Pennsylvania To Hold Summer 'High School' for Sciences
In a step designed to improve the outlook for both the economy and the students in the state, the Pennsylvania Department of Education this summer will sponsor the first Pennsylvania School for the Sciences, a five-week intensive program for high-school sophomores and juniors.
"The school is for high-ability students with a consuming interest in science," said John J. McDermott, senior science advisor for the Pennsylvania Department of Education. Several other states--Indiana and North Carolina, for example--have similar summer programs, he said.
The summer program, which will be held at Carnegie-Mellon University in Pittsburgh, has two purposes, Mr. McDermott said. The first is to give between 50 and 70 high-school students a chance to take advanced, intensive classes in biology, chemistry, physics, mathematics, and computer science.
The students will be paired with researchers and will study also with scientists and mathematicians from local industry, he said. Scientists from industry and academe will offer seminars, and local industries have offered the use of their laboratory facilities.
The program has another goal as well, Mr. McDermott said. "We see that Pennsylvania's economic future will no longer lie in coal, gas, oil, and steel, but in small, privately owned high-technology firms," he said. "They will need the scientific manpower." The school, he added, is one attempt to attract the "best and brightest" to careers in science and technology.
Funding for the school's first year--about $120,000--will come from several sources, all outside the state education department and the federal government. Half of the funds will be provided through a "challenge" grant from the Pennsylvania Science and Engineering Foundation, which is part of the state's department of commerce, Mr. McDermott said.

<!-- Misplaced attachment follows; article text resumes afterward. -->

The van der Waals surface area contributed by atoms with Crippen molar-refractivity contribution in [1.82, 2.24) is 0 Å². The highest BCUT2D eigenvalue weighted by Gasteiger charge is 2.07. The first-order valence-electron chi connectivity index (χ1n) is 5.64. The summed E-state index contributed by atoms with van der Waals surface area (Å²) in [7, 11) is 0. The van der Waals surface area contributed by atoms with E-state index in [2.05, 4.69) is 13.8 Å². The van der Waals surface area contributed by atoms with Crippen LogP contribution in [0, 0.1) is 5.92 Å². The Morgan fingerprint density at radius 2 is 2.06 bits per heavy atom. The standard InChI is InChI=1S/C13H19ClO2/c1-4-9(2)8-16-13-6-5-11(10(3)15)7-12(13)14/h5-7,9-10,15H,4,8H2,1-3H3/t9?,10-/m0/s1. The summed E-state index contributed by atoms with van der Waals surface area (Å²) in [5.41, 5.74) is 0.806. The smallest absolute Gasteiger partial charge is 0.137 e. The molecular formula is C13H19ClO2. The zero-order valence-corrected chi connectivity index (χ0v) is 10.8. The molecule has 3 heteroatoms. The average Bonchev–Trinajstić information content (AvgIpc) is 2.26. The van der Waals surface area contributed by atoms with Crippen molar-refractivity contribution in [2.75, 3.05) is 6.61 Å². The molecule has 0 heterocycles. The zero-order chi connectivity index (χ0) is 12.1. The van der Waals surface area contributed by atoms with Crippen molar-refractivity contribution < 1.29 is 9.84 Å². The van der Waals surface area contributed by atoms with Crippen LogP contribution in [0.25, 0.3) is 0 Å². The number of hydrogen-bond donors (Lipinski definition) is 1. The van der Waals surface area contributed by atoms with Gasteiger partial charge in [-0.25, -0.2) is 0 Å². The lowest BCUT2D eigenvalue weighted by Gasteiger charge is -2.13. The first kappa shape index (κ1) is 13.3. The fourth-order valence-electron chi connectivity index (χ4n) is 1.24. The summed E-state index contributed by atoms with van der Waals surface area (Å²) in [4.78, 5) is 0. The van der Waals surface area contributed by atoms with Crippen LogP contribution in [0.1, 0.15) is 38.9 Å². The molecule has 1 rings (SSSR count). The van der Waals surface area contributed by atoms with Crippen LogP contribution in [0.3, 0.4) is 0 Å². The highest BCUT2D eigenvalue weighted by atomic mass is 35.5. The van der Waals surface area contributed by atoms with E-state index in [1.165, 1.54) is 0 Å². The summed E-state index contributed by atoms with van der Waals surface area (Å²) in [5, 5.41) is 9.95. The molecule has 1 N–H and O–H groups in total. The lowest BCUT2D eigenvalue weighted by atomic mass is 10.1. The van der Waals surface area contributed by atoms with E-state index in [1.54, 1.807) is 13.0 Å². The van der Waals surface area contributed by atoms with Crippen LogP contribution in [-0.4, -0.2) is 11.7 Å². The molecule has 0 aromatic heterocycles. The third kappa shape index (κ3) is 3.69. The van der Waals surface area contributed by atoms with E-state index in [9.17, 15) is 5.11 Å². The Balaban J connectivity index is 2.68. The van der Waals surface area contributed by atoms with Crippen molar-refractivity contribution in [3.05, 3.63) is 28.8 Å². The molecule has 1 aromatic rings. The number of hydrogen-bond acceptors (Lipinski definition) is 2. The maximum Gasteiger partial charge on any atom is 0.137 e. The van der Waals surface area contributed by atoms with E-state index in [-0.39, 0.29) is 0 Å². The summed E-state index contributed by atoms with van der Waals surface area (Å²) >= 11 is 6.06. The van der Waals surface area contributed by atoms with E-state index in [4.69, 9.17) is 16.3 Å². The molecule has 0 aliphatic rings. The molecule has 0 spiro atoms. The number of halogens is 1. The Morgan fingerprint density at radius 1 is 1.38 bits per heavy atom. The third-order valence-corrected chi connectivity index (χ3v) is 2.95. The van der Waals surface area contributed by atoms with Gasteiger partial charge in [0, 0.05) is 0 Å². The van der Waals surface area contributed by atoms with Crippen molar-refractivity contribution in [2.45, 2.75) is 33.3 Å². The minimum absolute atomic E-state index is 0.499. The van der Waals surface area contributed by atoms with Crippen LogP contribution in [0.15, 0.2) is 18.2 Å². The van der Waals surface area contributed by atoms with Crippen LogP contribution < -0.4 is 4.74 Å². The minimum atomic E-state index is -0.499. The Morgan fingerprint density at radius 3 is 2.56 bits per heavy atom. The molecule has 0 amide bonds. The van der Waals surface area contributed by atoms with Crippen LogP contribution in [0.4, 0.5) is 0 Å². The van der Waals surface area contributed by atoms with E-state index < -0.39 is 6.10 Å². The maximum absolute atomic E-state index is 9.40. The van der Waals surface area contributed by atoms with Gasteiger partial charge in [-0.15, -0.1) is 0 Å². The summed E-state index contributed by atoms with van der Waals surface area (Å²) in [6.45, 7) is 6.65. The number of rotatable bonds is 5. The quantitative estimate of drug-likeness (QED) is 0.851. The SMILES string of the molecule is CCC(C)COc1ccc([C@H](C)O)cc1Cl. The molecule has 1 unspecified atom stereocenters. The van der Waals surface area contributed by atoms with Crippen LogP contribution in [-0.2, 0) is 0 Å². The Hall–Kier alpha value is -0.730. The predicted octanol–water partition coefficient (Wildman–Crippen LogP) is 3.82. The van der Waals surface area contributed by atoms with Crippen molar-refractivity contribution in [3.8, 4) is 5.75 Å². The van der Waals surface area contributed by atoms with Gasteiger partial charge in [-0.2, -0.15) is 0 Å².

The challenge money was matched by funds from private sources, including the Pittsburgh Foundation, the Buhl Foundation, the Fisher Charitable Trust of Fisher Scientific Instruments, and others. The main contribution of the state education department comes from personnel time and other resources, Mr. McDermott said.
The students, who will be notified of their acceptance shortly, will come from many areas of the state. Sophomores and juniors were chosen, Mr. McDermott said, because they would be returning to their schools, and could help in a statewide effort to improve science and mathematics education.
Chosen from 2,500 applicants, the initial participants were selected "solely on the basis of ability," Mr. McDermott said. They come from public, private, and parochial schools within the state; the only stipulation is that their parents be Pennsylvania taxpayers.
Active in Science
An informal, not-yet-completed "profile" of those chosen shows that all had Scholastic Aptitude Test (sat) or Preliminary Scholastic Aptitude Test (psat) scores of better than 700 in mathematics. "All are active in science," Mr. McDermott said; many, he added, have won awards at science fairs or been active in the Pennsylvania Junior Academy of Sciences.
Although the education officials who chose the students did not deliberately aim for a balance of ethnic and other factors, the group turned out to be representative of the general high-school population, according to Mr. McDermott. All ethnic groups are represented, and the group is almost evenly divided between boys and girls.
Both school officials and students responded enthusiastically to the program, and Mr. McDermott hopes to be able to expand it in the future. "I could start just as good a school with the ones we turned down,'' he said.--S.W.
Vol. 01, Issue 30